Joseph Maguire had spent four weeks in a job no one else wanted before facing an unprecedented challenge no one was sure how to deal with. A retired three star general with 36 years of military service, Mr. Maguire had been nominated to be the acting Director of National Intelligence (DNI) by President Trump but was unsure if he wanted the job or to wage political battle at an especially tense time between Congress and the President. Despite his reservations, he accepted the nomination, was confirmed by the Senate, and started in August 2019. Less than a month later, a member of the United States Intelligence Community submitted a formal whistleblower complaint to the Inspector General of the Intelligence Community, who then forwarded it to the acting head of the relevant department, which in this case was the DNI. Mr. Maguire was required to forward the complaint to the relevant intelligence congressional committees within seven days. However, Mr. Maguire withheld the complaint from Congress.
Almost immediately afterwards, Congress subpoenaed Mr. Maguire in order for him to turn over the complaint or testify in front of Congress to explain why he was delaying the complaint. In the process of doing so, Adam Schiff, the Democratic leader of the House Intelligence Committee, accused Mr. Maguire of deliberately withholding information to hurt Congress’ investigation of improper affairs and aiding the President and Executive branch. Mr. Maguire explained that he had not come forward with the complaint at the time because lawyers in the administration and the office of the DNI told him the contents of the letter did not meet the bar to be turned over to Congress. He was trying to act with the best intention for the whistleblower while following the law.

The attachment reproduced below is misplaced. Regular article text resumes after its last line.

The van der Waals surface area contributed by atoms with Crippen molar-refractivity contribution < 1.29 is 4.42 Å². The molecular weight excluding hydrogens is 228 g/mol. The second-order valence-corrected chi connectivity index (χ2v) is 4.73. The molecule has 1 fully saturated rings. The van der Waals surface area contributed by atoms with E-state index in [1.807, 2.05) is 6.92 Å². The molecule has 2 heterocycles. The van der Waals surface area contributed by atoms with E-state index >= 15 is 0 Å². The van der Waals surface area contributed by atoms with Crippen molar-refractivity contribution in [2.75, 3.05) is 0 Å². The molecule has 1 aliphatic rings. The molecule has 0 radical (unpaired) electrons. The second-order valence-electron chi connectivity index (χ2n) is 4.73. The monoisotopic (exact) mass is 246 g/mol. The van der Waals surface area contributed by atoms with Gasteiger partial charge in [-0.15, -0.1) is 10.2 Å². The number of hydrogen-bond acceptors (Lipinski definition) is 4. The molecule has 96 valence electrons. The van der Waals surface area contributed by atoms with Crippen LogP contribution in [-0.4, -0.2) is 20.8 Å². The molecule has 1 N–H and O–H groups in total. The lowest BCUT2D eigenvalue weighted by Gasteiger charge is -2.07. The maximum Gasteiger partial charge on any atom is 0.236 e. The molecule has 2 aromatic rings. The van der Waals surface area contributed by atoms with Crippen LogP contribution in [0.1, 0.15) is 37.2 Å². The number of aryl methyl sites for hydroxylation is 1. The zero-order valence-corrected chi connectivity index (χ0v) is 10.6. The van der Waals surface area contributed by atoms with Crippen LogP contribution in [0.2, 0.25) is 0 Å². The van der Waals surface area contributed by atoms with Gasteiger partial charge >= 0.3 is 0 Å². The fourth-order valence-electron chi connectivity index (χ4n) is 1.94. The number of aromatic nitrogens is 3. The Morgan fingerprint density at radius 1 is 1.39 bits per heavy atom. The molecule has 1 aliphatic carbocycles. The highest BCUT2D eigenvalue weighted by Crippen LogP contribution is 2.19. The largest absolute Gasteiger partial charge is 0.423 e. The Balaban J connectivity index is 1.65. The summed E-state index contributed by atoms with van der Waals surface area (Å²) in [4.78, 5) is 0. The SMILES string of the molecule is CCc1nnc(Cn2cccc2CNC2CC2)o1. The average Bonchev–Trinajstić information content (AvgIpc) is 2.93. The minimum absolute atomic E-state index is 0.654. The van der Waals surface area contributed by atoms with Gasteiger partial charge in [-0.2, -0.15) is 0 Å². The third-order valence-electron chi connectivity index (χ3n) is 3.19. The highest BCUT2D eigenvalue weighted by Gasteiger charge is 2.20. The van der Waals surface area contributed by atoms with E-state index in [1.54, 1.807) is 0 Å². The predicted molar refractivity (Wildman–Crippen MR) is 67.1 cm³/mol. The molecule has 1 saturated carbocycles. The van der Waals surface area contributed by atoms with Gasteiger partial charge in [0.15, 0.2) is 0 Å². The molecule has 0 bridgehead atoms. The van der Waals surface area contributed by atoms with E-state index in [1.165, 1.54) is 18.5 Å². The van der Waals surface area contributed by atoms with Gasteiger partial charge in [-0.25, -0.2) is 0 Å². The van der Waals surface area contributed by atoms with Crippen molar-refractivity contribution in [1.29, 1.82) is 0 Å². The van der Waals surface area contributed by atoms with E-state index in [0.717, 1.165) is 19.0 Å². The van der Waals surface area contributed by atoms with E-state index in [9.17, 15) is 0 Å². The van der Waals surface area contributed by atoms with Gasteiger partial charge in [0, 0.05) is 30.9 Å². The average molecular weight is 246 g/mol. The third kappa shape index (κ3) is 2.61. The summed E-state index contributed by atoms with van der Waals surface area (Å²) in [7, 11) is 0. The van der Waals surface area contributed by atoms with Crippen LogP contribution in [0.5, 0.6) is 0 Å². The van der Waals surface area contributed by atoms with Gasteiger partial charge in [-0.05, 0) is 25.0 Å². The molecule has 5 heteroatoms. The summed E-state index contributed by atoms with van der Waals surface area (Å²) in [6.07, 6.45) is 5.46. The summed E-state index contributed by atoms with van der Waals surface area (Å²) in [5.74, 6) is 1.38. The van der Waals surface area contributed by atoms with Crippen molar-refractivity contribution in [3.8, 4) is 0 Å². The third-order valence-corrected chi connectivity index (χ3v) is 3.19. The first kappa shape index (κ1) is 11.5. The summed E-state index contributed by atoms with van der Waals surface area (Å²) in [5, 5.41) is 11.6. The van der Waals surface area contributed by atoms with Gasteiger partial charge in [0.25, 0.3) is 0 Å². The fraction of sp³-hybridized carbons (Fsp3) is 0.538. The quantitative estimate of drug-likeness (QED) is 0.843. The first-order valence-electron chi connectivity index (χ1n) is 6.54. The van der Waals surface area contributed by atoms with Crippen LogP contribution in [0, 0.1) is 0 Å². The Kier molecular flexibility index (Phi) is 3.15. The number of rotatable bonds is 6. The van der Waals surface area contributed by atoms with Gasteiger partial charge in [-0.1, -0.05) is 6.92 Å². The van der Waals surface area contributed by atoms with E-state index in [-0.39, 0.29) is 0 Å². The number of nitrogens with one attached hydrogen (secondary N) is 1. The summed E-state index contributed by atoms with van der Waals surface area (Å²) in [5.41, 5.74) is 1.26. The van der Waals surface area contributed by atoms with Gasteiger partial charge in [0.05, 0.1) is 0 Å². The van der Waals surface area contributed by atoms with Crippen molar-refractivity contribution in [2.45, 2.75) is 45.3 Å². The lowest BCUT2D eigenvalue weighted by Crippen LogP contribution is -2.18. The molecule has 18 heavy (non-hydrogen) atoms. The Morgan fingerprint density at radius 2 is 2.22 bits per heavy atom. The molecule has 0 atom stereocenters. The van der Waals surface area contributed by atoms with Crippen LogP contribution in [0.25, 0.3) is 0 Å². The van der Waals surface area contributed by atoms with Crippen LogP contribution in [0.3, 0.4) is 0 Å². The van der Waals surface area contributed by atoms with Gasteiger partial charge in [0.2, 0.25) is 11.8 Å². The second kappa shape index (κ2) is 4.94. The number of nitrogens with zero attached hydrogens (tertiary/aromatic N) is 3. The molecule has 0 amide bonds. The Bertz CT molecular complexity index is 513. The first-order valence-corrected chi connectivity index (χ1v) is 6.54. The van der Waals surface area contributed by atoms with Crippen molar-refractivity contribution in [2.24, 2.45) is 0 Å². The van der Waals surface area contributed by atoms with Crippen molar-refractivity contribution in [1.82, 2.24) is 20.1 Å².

However, public opinion cares little for legalese and a lot for the optics. From the perspective of the Democrats, Mr. Maguire did not aid in the process of exposing President Trump as being negligent or corrupt in his conversations with the Ukranian president. His unwillingness to contribute enthusiastically to the removal of President Trump immediately placed him on the side of President Trump and his supporters. His position in the administration, his hesitance regarding the complaint, and his defense of his actions does not earn Mr. Maguire much sympathy from people who want to remove President Trump at all costs. However, those quick to condemn Mr. Maguire and his actions would be doing a disservice to both the process of impeachment and a longtime public servant.
This issue is partially personal to me , or rather, adjacently personal. Professor Pope, a lecturer in the LBJ School for Public Affairs on matters of intelligence and counterterrorism, is a good friend of “Joe” Maguire. Joe has been a family friend for years and been over for more than a few dinners at the Popes’. In describing Mr. Maguire, Professor Pope corroborates other colleagues in describing him as a long time public servant who could not turn down a call to serve and has the public’s interests at heart. In this age of partisanship, when silence equals complicit behavior and there is little patience for larger coalitions or concessions, it is still important to extend empathy to certain political figures. Rather than claim Mr. Maguire’s actions were apolitical, I think it is more productive to understand the process he undertook and why he did the things he did. I am frequently a believer in the dangers of false equivocation and the importance of critiquing those who pose a danger to vulnerable communities. However, classifying Mr. Maguire as a hinderance to democracy or partisan actor would be unfair, unproductive, and erasing a person who has served for his country before himself.
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